For my third installment of my Cold Balls series (part 1 can be found here and part 2 can be found here), I’ve chosen a recipe for something called Burning Bush. That’s right: it’s a recipe with a sort-of-dirty name within a chapter with a sort-of-dirty name! And it’s being eaten by a person who will try to make double-entendres out of just about anything. What could possibly go wrong?
This recipe was filled with mystery. I needed to put on my Girl Detective hat to get to the bottom of things. Why is it called Burning Bush when it is neither burning, nor a bush? It doesn’t have any spices in it that could account for any “burning.” It doesn’t have a particularly fiery appearance. And it doesn’t resemble ANY sort of bush that I’ve ever seen. If the name was supposed to be a reference to Mosaic tradition and mythology it really fails on every level because I’m pretty sure it isn’t kosher to mix beef and cream cheese. Was “Burning Bush” just a clever ruse perpetrated by the Cookbook Writing Peons in an attempt to get more sort-of-dirty names past the censors?
And the plot thickens! I could not find a key ingredient, dried beef (a.k.a.: chipped beef), in any of the grocery stores in my area. I checked in four separate grocery chains and no one had even heard of it! If you’ve never heard of dried beef (which is not the same thing as beef jerky, by the way), here is a brief description and history lesson, courtesy of the good folks at Wikipedia…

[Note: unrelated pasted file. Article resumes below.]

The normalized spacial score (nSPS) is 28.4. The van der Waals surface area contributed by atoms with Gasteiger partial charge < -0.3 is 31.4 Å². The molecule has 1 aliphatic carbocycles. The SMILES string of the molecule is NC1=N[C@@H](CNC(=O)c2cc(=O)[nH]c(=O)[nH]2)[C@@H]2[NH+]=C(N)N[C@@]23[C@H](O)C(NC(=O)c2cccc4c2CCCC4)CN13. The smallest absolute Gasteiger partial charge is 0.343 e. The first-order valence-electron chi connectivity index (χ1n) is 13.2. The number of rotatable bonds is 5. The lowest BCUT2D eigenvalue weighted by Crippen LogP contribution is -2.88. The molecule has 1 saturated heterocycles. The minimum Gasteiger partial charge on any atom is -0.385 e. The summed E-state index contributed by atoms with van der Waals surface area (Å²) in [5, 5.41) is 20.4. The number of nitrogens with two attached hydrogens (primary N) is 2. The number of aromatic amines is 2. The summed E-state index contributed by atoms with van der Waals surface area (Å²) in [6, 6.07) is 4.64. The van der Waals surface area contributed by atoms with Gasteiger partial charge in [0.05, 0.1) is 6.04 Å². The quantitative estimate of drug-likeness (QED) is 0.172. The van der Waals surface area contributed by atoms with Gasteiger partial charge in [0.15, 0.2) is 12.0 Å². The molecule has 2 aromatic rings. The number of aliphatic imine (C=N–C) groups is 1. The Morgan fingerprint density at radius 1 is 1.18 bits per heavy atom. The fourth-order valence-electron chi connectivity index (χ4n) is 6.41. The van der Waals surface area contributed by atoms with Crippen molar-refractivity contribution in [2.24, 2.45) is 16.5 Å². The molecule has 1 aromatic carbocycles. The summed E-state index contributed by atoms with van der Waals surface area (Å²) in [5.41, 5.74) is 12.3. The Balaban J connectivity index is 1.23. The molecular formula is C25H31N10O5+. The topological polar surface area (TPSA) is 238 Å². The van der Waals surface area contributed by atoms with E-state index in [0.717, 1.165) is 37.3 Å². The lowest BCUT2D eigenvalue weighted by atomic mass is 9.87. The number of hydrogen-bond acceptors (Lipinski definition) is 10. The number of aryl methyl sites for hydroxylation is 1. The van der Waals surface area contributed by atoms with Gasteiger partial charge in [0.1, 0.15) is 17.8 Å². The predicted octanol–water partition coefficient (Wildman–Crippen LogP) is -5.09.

According to the Wikipedia article, dried or chipped beef is “…thinly sliced or pressed salted and dried beef. Some makers smoke the dried beef for more flavor. The modern product consists of small, thin, flexible leaves of partially dried beef, generally sold compressed together in jars or flat in plastic packets.”
The product became a staple during World War I where it was often incorporated into military diet. It continued in popularity (or notoriety) during World War II. A popular wartime dish was Chipped Beef on Toast, which consisted of rehydrated dried beef in a cream sauce spooned on top of a slice of toast (colloquially known as S.O.S., or “Shit on a Shingle”).
Well, wasn’t that educational?
But despite all my vast Internet-based knowledge, I couldn’t find it anywhere. I settled for the cheapest, most sodium-laden pressed beef slices that I could find in the deli section. The investigation MUST continue!
They actually don’t taste bad for a big ball of cream cheese, onion, and beef. It’s an awful lot of cream cheese for one mouthful, though. Perhaps I fashioned these balls too generously. However, after consuming all of them I was no closer to discovering the secret of their perplexing name than I was when I began. The mystery continues!
One final note: If you experience a mysterious burning bush on your person (or in any context other than that presented in this recipe), please consult a medical professional immediately.
Season 1 3-ounce package of cream cheese with ½ teaspoon minced onion. Chill, then form into balls. Roll in minced dried beef.
The recipe featured in this post is from the Mary Margaret McBride Encyclopedia of Cooking, published by the Homemakers Research Institute in 1959.